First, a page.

Evidence summary and recommendations

Evidence summary Level References
First-line single agent vinorelbine (30 mg/m2 on days one and eight, Q3 weekly) in patients over 70 years of age improves survival and reduces disease related symptoms.

Last reviewed December 2015

II [1]
In patients over 70 years of age, first line single agent docetaxel 60 mg/m2 (day one) compared to vinorelbine 25 mg/m2 (days one and eight) every 21 days, improves response rate, progression free survival and disease related symptoms, but not overall survival and is associated with more G3/4 neutropaenia.

Last reviewed December 2015

II [2]
In patients over 65 years of age, gemcitabine doublet chemotherapy improves response rate compared with single agent 3G chemotherapy, but does not improve survival and is associated with greater thrombocytopaenia.

Last reviewed December 2015

I [4]
In patients over 70 years of age, first-line carboplatin/weekly paclitaxel combination improves survival compared with 3G monotherapy (weekly vinorelbine or gemcitabine) but, is associated with more neutropaenia.

Last reviewed December 2015

II [5]
Evidence-based recommendationQuestion mark transparent.png Grade
Suitably fit patients over 65 years of age, can be offered first-line mono-chemotherapy with a 3G single agent (vinorelbine (25-30 mg/ m2 day one, eight Q3 weekly), docetaxel (60 mg/m2 day one, Q3 weekly) or gemcitabine (1150 mg/m2 days one and eight, Q3 weekly).

Last reviewed December 2015

B
Evidence-based recommendationQuestion mark transparent.png Grade
In elderly patients, first-line gemcitabine doublet chemotherapy is not recommended.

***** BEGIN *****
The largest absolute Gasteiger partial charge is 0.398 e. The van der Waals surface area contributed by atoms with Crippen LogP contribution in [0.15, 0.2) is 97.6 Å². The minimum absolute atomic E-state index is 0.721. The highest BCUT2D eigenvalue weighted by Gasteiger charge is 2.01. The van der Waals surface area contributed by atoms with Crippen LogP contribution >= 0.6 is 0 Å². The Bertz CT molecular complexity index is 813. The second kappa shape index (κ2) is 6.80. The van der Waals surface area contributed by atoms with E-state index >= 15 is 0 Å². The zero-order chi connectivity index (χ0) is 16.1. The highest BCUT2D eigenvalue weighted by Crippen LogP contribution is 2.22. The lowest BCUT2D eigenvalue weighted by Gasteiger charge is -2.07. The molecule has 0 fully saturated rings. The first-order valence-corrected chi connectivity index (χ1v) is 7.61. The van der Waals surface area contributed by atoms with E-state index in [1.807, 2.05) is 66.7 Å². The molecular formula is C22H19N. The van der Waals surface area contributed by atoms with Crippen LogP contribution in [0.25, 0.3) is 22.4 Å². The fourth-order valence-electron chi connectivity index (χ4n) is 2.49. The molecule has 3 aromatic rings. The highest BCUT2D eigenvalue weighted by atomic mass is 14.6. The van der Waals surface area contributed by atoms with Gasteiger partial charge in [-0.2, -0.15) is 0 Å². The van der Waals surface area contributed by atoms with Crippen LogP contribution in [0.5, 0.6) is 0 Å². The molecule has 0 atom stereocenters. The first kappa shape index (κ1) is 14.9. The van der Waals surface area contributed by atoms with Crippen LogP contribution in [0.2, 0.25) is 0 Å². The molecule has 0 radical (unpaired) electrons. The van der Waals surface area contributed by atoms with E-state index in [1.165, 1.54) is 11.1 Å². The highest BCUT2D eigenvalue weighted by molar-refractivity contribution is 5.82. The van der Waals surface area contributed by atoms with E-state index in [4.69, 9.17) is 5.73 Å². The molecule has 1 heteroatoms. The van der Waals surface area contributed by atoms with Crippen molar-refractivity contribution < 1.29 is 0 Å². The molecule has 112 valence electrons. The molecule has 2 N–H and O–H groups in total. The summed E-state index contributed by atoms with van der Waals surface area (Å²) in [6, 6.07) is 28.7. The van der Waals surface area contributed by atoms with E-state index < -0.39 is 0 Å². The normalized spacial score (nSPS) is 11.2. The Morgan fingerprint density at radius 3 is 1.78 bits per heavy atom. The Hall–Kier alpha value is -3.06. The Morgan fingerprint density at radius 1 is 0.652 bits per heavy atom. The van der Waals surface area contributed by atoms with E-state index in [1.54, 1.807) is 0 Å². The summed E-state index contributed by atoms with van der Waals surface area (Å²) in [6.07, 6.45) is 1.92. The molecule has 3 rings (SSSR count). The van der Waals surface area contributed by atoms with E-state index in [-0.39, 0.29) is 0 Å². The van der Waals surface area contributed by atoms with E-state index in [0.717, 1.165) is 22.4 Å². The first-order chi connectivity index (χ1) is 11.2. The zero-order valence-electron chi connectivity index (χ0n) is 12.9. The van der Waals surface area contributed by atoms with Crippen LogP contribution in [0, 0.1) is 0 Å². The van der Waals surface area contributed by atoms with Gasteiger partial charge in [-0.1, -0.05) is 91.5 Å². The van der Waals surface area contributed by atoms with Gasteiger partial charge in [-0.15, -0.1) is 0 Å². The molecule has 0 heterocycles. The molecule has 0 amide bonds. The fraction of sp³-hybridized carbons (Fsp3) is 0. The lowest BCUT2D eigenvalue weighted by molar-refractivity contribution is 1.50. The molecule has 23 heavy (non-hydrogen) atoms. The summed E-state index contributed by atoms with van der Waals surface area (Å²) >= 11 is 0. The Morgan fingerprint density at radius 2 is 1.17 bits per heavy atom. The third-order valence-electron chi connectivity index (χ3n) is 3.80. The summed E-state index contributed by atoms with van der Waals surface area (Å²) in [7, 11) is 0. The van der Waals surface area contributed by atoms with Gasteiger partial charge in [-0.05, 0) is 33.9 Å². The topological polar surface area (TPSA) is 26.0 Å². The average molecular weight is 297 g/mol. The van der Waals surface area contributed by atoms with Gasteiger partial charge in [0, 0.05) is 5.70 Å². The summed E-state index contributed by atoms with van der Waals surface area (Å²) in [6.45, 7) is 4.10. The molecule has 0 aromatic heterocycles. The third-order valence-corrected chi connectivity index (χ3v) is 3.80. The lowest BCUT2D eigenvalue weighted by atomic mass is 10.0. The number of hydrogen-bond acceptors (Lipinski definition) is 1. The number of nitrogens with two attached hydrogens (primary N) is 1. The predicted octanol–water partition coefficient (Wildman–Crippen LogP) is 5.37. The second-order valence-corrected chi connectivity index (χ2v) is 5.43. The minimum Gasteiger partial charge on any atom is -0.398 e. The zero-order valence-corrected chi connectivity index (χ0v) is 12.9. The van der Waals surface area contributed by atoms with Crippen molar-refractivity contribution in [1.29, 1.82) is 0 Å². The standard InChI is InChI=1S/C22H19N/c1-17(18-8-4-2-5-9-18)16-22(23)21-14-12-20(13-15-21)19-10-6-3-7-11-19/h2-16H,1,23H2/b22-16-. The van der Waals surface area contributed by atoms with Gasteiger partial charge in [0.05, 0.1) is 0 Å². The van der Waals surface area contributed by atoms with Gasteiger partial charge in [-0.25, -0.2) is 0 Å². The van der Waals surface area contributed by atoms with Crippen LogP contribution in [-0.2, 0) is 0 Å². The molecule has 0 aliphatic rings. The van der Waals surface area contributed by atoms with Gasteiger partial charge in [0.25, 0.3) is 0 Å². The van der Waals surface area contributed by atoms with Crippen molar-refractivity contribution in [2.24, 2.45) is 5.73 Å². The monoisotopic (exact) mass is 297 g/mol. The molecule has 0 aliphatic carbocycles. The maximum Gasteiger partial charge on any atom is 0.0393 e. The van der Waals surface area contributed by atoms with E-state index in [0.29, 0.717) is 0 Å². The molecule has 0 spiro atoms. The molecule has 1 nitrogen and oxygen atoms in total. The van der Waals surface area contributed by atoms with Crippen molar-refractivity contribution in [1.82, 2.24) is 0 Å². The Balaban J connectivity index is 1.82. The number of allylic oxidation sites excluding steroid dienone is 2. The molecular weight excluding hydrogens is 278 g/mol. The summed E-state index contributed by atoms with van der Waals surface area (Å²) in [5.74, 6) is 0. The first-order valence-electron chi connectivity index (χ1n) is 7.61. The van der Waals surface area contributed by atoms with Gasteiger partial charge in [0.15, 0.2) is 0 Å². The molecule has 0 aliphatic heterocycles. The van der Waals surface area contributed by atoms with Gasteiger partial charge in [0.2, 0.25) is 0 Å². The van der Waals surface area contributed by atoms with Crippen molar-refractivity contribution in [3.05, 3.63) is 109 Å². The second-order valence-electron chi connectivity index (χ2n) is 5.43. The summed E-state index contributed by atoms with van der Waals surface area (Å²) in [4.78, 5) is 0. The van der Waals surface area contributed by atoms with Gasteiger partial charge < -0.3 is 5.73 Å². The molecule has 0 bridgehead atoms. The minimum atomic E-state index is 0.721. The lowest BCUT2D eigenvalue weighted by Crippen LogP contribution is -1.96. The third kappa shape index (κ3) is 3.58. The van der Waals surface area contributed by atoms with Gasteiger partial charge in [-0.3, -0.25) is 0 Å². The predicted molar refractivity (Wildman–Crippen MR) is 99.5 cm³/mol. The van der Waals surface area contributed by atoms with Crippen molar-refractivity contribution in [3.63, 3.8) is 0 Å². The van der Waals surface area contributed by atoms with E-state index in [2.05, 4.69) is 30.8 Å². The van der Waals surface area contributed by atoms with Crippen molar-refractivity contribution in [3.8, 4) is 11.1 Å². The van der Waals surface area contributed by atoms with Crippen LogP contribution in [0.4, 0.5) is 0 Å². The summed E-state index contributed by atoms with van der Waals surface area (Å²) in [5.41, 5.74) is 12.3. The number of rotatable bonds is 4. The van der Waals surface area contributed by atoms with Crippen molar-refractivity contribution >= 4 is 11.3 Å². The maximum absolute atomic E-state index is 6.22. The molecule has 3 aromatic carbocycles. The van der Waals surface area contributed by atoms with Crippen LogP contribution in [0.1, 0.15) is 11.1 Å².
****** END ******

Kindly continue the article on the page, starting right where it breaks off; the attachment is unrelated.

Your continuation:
Last reviewed December 2015

B
Evidence-based recommendationQuestion mark transparent.png Grade
In fit elderly patients, first-line carboplatin/weekly paclitaxel may be offered instead of 3G monotherapy, but at the expense of greater neutropaenia.

Last reviewed December 2015

B


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References

  1. 1.0 1.1 Effects of vinorelbine on quality of life and survival of elderly patients with advanced non-small-cell lung cancer. The Elderly Lung Cancer Vinorelbine Italian Study Group. J Natl Cancer Inst 1999 Jan 6;91(1):66-72 Abstract available at http://www.ncbi.nlm.nih.gov/pubmed/9890172.
  2. 2.0 2.1 2.2 2.3 Kudoh S, Takeda K, Nakagawa K, Takada M, Katakami N, Matsui K, et al. Phase III study of docetaxel compared with vinorelbine in elderly patients with advanced non-small-cell lung cancer: results of the West Japan Thoracic Oncology Group Trial (WJTOG 9904). J Clin Oncol 2006 Aug 1;24(22):3657-63 Abstract available at http://www.ncbi.nlm.nih.gov/pubmed/16877734.
  3. 3.0 3.1 Hainsworth JD, Spigel DR, Farley C, Shipley DL, Bearden JD, Gandhi J, et al. Weekly docetaxel versus docetaxel/gemcitabine in the treatment of elderly or poor performance status patients with advanced nonsmall cell lung cancer: a randomized phase 3 trial of the Minnie Pearl Cancer Research Network. Cancer 2007 Nov 1;110(9):2027-34 Abstract available at http://www.ncbi.nlm.nih.gov/pubmed/17823908.
  4. 4.0 4.1 Russo A, Rizzo S, Fulfaro F, Adamo V, Santini D, Vincenzi B, et al. Gemcitabine-based doublets versus single-agent therapy for elderly patients with advanced nonsmall cell lung cancer: a Literature-based Meta-analysis. Cancer 2009 May 1;115(9):1924-31 Abstract available at http://www.ncbi.nlm.nih.gov/pubmed/19235250.
  5. 5.0 5.1 5.2 5.3 5.4 Quoix E, Zalcman G, Oster JP, Westeel V, Pichon E, Lavolé A, et al. Carboplatin and weekly paclitaxel doublet chemotherapy compared with monotherapy in elderly patients with advanced non-small-cell lung cancer: IFCT-0501 randomised, phase 3 trial. Lancet 2011 Sep 17;378(9796):1079-88 Abstract available at http://www.ncbi.nlm.nih.gov/pubmed/21831418.

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Appendices

Further resources